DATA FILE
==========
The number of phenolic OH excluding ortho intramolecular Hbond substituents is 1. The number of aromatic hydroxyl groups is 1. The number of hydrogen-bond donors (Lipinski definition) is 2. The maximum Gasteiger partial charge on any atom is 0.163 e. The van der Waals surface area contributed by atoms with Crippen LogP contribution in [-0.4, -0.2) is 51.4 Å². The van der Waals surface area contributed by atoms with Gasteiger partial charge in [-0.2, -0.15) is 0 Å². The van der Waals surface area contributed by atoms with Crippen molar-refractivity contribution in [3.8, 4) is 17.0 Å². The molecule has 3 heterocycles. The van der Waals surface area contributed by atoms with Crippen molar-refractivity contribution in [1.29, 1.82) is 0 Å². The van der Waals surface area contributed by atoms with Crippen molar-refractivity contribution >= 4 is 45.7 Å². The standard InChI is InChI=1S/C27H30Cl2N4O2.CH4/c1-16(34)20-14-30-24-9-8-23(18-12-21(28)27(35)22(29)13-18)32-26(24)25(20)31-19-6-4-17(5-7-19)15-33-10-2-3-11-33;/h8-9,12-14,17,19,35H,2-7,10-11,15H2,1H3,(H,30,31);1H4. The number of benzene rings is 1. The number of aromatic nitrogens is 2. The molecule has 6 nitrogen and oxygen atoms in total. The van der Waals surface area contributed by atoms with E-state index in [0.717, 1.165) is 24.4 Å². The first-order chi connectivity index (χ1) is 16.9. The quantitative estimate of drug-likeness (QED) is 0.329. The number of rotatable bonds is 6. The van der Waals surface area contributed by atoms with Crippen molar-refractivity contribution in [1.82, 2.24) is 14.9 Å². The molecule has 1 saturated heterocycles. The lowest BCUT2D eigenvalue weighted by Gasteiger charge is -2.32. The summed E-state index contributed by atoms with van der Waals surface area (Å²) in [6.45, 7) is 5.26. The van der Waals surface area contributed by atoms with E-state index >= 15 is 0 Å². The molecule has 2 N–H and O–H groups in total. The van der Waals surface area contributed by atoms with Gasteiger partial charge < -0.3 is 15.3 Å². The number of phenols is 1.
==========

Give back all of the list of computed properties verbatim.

The number of phenolic OH excluding ortho intramolecular Hbond substituents is 1. The number of aromatic hydroxyl groups is 1. The number of hydrogen-bond donors (Lipinski definition) is 2. The maximum Gasteiger partial charge on any atom is 0.163 e. The van der Waals surface area contributed by atoms with Crippen LogP contribution in [-0.4, -0.2) is 51.4 Å². The van der Waals surface area contributed by atoms with Gasteiger partial charge in [-0.2, -0.15) is 0 Å². The van der Waals surface area contributed by atoms with Crippen molar-refractivity contribution in [3.8, 4) is 17.0 Å². The molecule has 3 heterocycles. The van der Waals surface area contributed by atoms with Crippen molar-refractivity contribution in [1.29, 1.82) is 0 Å². The van der Waals surface area contributed by atoms with Crippen molar-refractivity contribution >= 4 is 45.7 Å². The standard InChI is InChI=1S/C27H30Cl2N4O2.CH4/c1-16(34)20-14-30-24-9-8-23(18-12-21(28)27(35)22(29)13-18)32-26(24)25(20)31-19-6-4-17(5-7-19)15-33-10-2-3-11-33;/h8-9,12-14,17,19,35H,2-7,10-11,15H2,1H3,(H,30,31);1H4. The number of benzene rings is 1. The number of aromatic nitrogens is 2. The molecule has 6 nitrogen and oxygen atoms in total. The van der Waals surface area contributed by atoms with E-state index in [0.717, 1.165) is 24.4 Å². The first-order chi connectivity index (χ1) is 16.9. The quantitative estimate of drug-likeness (QED) is 0.329. The number of rotatable bonds is 6. The van der Waals surface area contributed by atoms with Crippen molar-refractivity contribution in [1.82, 2.24) is 14.9 Å². The molecule has 1 saturated heterocycles. The lowest BCUT2D eigenvalue weighted by Gasteiger charge is -2.32. The summed E-state index contributed by atoms with van der Waals surface area (Å²) in [6.45, 7) is 5.26. The van der Waals surface area contributed by atoms with E-state index >= 15 is 0 Å². The molecule has 2 N–H and O–H groups in total. The van der Waals surface area contributed by atoms with Gasteiger partial charge < -0.3 is 15.3 Å². The number of phenols is 1.